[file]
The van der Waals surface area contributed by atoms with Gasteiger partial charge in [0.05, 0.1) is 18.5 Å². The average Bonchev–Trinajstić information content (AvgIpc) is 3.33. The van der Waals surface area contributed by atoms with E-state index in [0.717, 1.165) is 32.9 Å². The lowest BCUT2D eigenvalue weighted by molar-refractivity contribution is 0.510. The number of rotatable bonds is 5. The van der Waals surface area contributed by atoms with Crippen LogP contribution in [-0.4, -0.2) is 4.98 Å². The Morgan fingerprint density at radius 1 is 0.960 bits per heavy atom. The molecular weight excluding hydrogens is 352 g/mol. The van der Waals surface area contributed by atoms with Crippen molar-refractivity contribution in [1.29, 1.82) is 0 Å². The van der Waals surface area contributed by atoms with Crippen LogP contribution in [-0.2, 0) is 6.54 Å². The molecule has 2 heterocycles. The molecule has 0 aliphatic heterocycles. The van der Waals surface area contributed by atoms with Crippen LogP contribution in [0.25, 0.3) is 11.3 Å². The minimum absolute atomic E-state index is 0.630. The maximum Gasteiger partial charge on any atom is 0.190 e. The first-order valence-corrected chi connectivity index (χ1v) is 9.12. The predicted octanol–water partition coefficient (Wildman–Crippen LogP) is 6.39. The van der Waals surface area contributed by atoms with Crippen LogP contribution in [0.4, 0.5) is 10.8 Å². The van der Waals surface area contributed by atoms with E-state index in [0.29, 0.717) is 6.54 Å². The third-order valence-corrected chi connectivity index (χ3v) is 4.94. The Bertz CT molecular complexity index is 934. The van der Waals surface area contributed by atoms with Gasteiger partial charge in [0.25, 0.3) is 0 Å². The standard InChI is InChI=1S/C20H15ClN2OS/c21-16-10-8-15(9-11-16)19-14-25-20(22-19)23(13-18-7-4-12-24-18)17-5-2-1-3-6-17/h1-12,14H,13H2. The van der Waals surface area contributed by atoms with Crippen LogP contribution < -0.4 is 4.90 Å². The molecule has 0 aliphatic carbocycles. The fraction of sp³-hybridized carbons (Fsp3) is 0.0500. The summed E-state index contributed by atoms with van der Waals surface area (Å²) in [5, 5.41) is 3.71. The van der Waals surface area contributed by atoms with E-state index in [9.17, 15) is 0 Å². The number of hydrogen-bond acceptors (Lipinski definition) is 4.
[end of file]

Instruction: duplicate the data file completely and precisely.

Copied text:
The van der Waals surface area contributed by atoms with Gasteiger partial charge in [0.05, 0.1) is 18.5 Å². The average Bonchev–Trinajstić information content (AvgIpc) is 3.33. The van der Waals surface area contributed by atoms with E-state index in [0.717, 1.165) is 32.9 Å². The lowest BCUT2D eigenvalue weighted by molar-refractivity contribution is 0.510. The number of rotatable bonds is 5. The van der Waals surface area contributed by atoms with Crippen LogP contribution in [-0.4, -0.2) is 4.98 Å². The Morgan fingerprint density at radius 1 is 0.960 bits per heavy atom. The molecular weight excluding hydrogens is 352 g/mol. The van der Waals surface area contributed by atoms with Crippen molar-refractivity contribution in [1.29, 1.82) is 0 Å². The van der Waals surface area contributed by atoms with Crippen LogP contribution in [-0.2, 0) is 6.54 Å². The molecule has 2 heterocycles. The molecule has 0 aliphatic heterocycles. The van der Waals surface area contributed by atoms with Crippen LogP contribution in [0.25, 0.3) is 11.3 Å². The minimum absolute atomic E-state index is 0.630. The maximum Gasteiger partial charge on any atom is 0.190 e. The first-order valence-corrected chi connectivity index (χ1v) is 9.12. The predicted octanol–water partition coefficient (Wildman–Crippen LogP) is 6.39. The van der Waals surface area contributed by atoms with Crippen LogP contribution in [0.4, 0.5) is 10.8 Å². The van der Waals surface area contributed by atoms with E-state index in [0.29, 0.717) is 6.54 Å². The third-order valence-corrected chi connectivity index (χ3v) is 4.94. The Bertz CT molecular complexity index is 934. The van der Waals surface area contributed by atoms with Gasteiger partial charge in [0.25, 0.3) is 0 Å². The standard InChI is InChI=1S/C20H15ClN2OS/c21-16-10-8-15(9-11-16)19-14-25-20(22-19)23(13-18-7-4-12-24-18)17-5-2-1-3-6-17/h1-12,14H,13H2. The van der Waals surface area contributed by atoms with Crippen LogP contribution < -0.4 is 4.90 Å². The molecule has 0 aliphatic carbocycles. The fraction of sp³-hybridized carbons (Fsp3) is 0.0500. The summed E-state index contributed by atoms with van der Waals surface area (Å²) in [5, 5.41) is 3.71. The van der Waals surface area contributed by atoms with E-state index in [9.17, 15) is 0 Å². The number of hydrogen-bond acceptors (Lipinski definition) is 4.